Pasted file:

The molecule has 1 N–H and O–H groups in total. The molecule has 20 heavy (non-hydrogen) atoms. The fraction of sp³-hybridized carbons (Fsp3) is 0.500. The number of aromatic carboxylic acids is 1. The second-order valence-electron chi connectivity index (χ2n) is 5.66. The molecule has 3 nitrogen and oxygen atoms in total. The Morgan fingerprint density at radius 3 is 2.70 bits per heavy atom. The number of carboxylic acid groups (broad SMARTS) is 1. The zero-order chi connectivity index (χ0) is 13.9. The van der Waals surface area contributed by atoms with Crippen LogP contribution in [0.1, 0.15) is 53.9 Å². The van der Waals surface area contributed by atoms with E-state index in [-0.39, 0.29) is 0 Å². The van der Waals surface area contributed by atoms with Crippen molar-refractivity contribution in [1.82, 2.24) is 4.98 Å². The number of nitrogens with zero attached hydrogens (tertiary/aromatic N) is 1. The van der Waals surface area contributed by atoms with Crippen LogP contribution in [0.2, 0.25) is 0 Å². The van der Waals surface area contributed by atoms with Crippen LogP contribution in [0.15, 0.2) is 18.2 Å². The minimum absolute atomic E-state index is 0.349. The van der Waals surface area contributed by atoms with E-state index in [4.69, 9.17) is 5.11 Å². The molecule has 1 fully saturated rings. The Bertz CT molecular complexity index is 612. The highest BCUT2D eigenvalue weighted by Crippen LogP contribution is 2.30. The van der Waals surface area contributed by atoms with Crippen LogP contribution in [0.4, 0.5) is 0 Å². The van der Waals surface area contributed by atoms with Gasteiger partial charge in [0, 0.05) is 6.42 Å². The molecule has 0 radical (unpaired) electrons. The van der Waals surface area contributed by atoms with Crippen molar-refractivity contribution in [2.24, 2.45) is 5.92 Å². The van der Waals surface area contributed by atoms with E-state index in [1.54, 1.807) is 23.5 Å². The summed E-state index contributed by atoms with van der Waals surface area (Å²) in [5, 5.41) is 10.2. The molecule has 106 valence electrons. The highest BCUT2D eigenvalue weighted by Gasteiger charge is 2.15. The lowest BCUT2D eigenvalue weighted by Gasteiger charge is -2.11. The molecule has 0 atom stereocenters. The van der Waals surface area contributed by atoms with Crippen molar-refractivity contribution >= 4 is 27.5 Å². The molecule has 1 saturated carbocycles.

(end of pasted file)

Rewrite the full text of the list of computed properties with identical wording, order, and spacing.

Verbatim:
The molecule has 1 N–H and O–H groups in total. The molecule has 20 heavy (non-hydrogen) atoms. The fraction of sp³-hybridized carbons (Fsp3) is 0.500. The number of aromatic carboxylic acids is 1. The second-order valence-electron chi connectivity index (χ2n) is 5.66. The molecule has 3 nitrogen and oxygen atoms in total. The Morgan fingerprint density at radius 3 is 2.70 bits per heavy atom. The number of carboxylic acid groups (broad SMARTS) is 1. The zero-order chi connectivity index (χ0) is 13.9. The van der Waals surface area contributed by atoms with Crippen LogP contribution in [0.1, 0.15) is 53.9 Å². The van der Waals surface area contributed by atoms with E-state index in [-0.39, 0.29) is 0 Å². The van der Waals surface area contributed by atoms with Crippen molar-refractivity contribution in [1.82, 2.24) is 4.98 Å². The number of nitrogens with zero attached hydrogens (tertiary/aromatic N) is 1. The van der Waals surface area contributed by atoms with Crippen LogP contribution in [0.2, 0.25) is 0 Å². The van der Waals surface area contributed by atoms with Crippen LogP contribution in [0.15, 0.2) is 18.2 Å². The minimum absolute atomic E-state index is 0.349. The van der Waals surface area contributed by atoms with E-state index in [4.69, 9.17) is 5.11 Å². The molecule has 1 fully saturated rings. The Bertz CT molecular complexity index is 612. The highest BCUT2D eigenvalue weighted by Crippen LogP contribution is 2.30. The van der Waals surface area contributed by atoms with Crippen LogP contribution in [0.4, 0.5) is 0 Å². The van der Waals surface area contributed by atoms with Gasteiger partial charge in [0, 0.05) is 6.42 Å². The molecule has 0 radical (unpaired) electrons. The van der Waals surface area contributed by atoms with Crippen molar-refractivity contribution in [2.24, 2.45) is 5.92 Å². The van der Waals surface area contributed by atoms with E-state index in [1.54, 1.807) is 23.5 Å². The summed E-state index contributed by atoms with van der Waals surface area (Å²) in [5, 5.41) is 10.2. The molecule has 106 valence electrons. The highest BCUT2D eigenvalue weighted by Gasteiger charge is 2.15. The lowest BCUT2D eigenvalue weighted by Gasteiger charge is -2.11. The molecule has 0 atom stereocenters. The van der Waals surface area contributed by atoms with Crippen molar-refractivity contribution >= 4 is 27.5 Å². The molecule has 1 saturated carbocycles.